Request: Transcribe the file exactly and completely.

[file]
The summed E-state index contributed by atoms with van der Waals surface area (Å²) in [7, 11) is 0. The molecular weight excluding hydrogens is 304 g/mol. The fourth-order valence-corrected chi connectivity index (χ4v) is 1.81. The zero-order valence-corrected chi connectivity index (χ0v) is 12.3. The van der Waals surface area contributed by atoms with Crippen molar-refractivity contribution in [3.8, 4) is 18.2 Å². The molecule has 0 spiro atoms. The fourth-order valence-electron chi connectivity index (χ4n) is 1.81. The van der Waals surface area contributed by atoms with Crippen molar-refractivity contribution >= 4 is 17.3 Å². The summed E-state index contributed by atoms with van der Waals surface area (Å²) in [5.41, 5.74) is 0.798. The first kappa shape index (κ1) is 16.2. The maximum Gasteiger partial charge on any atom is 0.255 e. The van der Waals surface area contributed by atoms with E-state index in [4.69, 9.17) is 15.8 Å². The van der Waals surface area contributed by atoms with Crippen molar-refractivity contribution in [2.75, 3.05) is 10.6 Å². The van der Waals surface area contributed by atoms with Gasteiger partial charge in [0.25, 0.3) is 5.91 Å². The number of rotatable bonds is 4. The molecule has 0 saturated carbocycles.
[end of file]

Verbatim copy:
The summed E-state index contributed by atoms with van der Waals surface area (Å²) in [7, 11) is 0. The molecular weight excluding hydrogens is 304 g/mol. The fourth-order valence-corrected chi connectivity index (χ4v) is 1.81. The zero-order valence-corrected chi connectivity index (χ0v) is 12.3. The van der Waals surface area contributed by atoms with Crippen molar-refractivity contribution in [3.8, 4) is 18.2 Å². The molecule has 0 spiro atoms. The fourth-order valence-electron chi connectivity index (χ4n) is 1.81. The van der Waals surface area contributed by atoms with Crippen molar-refractivity contribution >= 4 is 17.3 Å². The summed E-state index contributed by atoms with van der Waals surface area (Å²) in [5.41, 5.74) is 0.798. The first kappa shape index (κ1) is 16.2. The maximum Gasteiger partial charge on any atom is 0.255 e. The van der Waals surface area contributed by atoms with E-state index in [4.69, 9.17) is 15.8 Å². The van der Waals surface area contributed by atoms with Crippen molar-refractivity contribution in [2.75, 3.05) is 10.6 Å². The van der Waals surface area contributed by atoms with Gasteiger partial charge in [0.25, 0.3) is 5.91 Å². The number of rotatable bonds is 4. The molecule has 0 saturated carbocycles.